TV Review - Red Band Society

Nolan Sotillo (left) and Charlie Rowe
play cancer patients in "Red Band Society"
This show is based on or is a remake of another show. Yet, it had the same value as the recent Shailene Woodley film and was like The Fault in Our Stars, the TV series. Instead of being about two sick kids who fall in love, it's about five sick kids, and their various relationships and how they cope with their various illnesses.

The show also gives us glimpses into the lives of the hospital personnel who treat and take care of the kids. For contrived reasons, the five kids all practically live at the hospital or require extended care. The four personnel in question include Dina Jackson, played by Oscar-winner Octavia Spencer (The Help and Snowpiercer). Dina Jackson is the head nurse in the pediatric wing of Ocean Park Hospital in California. Her second-in-command is Kenji, played by Wilson Cruz (My So-Called Life and Noah's Arc), a male nurse who is gay and sassy but has a far warmer bedside manner than Dina.

The personnel also includes Dr. Adam McAndrew, played by Dave Annable (Brothers & Sisters), the very handsome oncologist in pediatrics and his attending nurse Britney, played by Rebecca Rittenhouse. Adam is the one we follow outside the hospital briefly to get a quick look at his social life. Yet, mainly we are trapped in the hospital all the time or are never able to venture far from it.

The hospital personnel are supporting characters. The main cast are the five teenagers. There actually is a sixth, prepubescent teen. However, he's in a coma and his character has no likelihood of waking up soon. His name is Charlie, and he's played by Griffin Gluck (Private Practice). In order to keep the character involved, Charlie narrates the thoughts, feelings and actions of the other five kids.

After the first episode though, Charlie's narration is obvious and annoying. It's interesting to have it in the first episode to help establish the characters and the situation, but it soon becomes very superfluous.

The five kids are three teen boys and two teen girls. The eldest seems to be Leo, played by Charlie Rowe, a cancer patient with an amputated leg and a bald head due to chemotherapy. His ex-girlfriend is Emma, played by Ciara Bravo (Big Time Rush), who has a serious eating disorder. Leo's best friend is Dash, played by Astro (Earth to Echo), a black kid with cystic fibrosis, a breathing, sweating and digestion disease.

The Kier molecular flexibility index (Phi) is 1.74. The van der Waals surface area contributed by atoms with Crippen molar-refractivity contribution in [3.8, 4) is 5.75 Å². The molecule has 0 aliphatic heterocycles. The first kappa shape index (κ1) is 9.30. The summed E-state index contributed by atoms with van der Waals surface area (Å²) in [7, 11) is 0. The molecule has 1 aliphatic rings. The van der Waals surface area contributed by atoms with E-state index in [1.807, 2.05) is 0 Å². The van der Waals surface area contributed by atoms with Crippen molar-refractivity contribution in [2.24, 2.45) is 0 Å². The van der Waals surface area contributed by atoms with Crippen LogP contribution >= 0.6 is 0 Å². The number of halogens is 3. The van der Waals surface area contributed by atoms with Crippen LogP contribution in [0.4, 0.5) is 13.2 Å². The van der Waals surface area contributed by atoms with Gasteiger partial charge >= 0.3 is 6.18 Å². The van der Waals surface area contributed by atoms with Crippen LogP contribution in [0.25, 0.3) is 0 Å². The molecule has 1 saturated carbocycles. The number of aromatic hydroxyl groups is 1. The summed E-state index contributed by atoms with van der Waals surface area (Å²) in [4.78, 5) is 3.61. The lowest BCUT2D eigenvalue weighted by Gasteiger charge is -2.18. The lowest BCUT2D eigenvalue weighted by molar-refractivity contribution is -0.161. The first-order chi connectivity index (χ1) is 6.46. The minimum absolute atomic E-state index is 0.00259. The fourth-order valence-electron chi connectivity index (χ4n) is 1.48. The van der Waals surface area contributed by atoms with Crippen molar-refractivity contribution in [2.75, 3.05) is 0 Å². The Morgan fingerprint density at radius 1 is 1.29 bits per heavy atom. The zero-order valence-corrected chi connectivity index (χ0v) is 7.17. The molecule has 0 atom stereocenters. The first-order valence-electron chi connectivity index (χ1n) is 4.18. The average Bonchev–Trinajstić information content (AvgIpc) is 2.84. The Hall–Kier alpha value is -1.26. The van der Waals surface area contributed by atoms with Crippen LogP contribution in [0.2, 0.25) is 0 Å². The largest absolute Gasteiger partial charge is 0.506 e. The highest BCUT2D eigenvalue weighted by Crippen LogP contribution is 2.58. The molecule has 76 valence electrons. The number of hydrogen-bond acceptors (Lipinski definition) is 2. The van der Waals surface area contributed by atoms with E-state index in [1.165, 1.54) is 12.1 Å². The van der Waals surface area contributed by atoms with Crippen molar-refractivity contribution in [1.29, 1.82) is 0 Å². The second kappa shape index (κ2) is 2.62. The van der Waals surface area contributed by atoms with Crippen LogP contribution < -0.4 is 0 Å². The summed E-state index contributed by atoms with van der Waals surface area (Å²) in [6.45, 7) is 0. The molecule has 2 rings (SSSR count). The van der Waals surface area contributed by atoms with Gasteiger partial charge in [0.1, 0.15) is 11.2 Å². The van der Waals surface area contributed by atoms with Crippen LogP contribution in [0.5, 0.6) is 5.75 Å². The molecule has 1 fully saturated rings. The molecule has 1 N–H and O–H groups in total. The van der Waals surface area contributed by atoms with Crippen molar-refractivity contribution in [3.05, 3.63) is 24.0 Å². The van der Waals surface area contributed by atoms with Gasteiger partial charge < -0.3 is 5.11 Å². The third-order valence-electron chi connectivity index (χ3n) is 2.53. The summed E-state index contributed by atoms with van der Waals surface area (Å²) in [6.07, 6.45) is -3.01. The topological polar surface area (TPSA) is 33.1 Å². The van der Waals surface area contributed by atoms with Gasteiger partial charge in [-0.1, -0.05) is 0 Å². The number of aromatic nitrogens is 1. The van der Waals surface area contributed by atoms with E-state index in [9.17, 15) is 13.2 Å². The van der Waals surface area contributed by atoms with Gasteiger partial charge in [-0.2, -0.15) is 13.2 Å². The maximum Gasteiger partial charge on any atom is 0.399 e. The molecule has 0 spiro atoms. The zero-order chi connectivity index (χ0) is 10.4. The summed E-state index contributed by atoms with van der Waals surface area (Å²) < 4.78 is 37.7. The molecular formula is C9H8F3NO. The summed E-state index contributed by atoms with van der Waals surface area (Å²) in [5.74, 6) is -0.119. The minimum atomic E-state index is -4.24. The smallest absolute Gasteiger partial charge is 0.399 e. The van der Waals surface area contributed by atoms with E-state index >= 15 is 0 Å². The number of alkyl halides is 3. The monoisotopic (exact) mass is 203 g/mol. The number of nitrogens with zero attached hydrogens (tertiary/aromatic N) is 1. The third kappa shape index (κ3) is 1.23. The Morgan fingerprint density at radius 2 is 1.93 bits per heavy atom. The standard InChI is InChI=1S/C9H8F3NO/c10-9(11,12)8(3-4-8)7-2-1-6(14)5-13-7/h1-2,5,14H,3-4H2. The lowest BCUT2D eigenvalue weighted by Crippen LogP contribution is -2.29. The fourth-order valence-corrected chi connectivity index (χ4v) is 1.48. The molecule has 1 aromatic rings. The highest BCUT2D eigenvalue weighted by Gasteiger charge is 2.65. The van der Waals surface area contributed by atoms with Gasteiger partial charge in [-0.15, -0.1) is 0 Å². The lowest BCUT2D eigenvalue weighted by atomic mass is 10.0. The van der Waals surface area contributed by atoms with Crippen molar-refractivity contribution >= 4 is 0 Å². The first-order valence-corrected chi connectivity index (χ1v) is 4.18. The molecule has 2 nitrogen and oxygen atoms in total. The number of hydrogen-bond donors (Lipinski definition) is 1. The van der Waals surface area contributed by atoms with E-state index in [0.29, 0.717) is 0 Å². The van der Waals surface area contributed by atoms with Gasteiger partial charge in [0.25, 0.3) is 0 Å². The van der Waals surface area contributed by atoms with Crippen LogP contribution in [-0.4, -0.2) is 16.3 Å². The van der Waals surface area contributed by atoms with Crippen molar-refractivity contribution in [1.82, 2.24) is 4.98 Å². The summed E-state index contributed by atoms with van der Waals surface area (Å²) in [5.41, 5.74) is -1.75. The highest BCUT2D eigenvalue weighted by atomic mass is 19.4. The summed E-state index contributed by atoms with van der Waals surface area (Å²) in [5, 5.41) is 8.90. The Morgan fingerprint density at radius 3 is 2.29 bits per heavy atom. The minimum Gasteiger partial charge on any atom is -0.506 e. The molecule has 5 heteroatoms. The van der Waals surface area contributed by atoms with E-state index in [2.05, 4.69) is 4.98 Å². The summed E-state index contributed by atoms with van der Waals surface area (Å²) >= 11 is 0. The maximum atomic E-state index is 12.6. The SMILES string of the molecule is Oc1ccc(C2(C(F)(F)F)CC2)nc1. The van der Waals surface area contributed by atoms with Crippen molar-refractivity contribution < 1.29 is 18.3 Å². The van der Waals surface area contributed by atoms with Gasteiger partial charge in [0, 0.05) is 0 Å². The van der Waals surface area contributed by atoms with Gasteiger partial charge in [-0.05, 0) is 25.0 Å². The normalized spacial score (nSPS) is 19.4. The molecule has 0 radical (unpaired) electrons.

Leo, Emma and Dash have lived in the hospital for a while. They encounter two new patients. One is Kara, played by Zoe Levin, a cheerleader who passes out in school and realizes she needs a heart transplant. Dina is referred to as a "scary bitch" of a nurse, but Kara is even more of a bitchy character, supremely so. The other is Jordi, played by Nolan Sotillo, a Mexican boy who also has cancer in his leg and seeks out Adam because he's a top oncologist in the area, but he arrives without any parents. Later, his mother arrives. She's Eva, played by Catalina Sandino Moreno.

Both Kara and Jordi have to get accustomed to life in this hospital, learn the dynamics and befriend the three mainstays. There is of course some drama. Mainly, it's petty jealousy. Leo and Jordi bond because they have similar illnesses. This makes Dash jealous because he and Leo spent more time together. Emma and Jordi bond as well, which makes Leo jealous because he still has romantic feelings for her.

The show is a remake of the Spanish series Polseres vermelles, created by Albert Espinosa and Pau Freixas. The remake was developed by Margaret Nagle (Boardwalk Empire) and initially directed by Alfonso Gomez-Rejon (Glee), and it feels very clean and pristine. It feels like a bit of a teenage soap opera where the illnesses are almost incidental. The true ugliness of this situation is avoided at almost all cost. Thus, it falls short of its promise and becomes rather boring.

It almost has the vibe of a romantic comedy. One of the greatest movies about a children's hospital, focusing on children with cancer was A Lion in the House (2006). It was a documentary whereas this isn't, but there are some series that do attempt that kind of reality. This one doesn't. It's too cute to really be taken seriously.

Two Stars out of Five.
Rated TV-14-DLS.
Running Time: 1 hr.
Wednesdays at 9PM on FOX.


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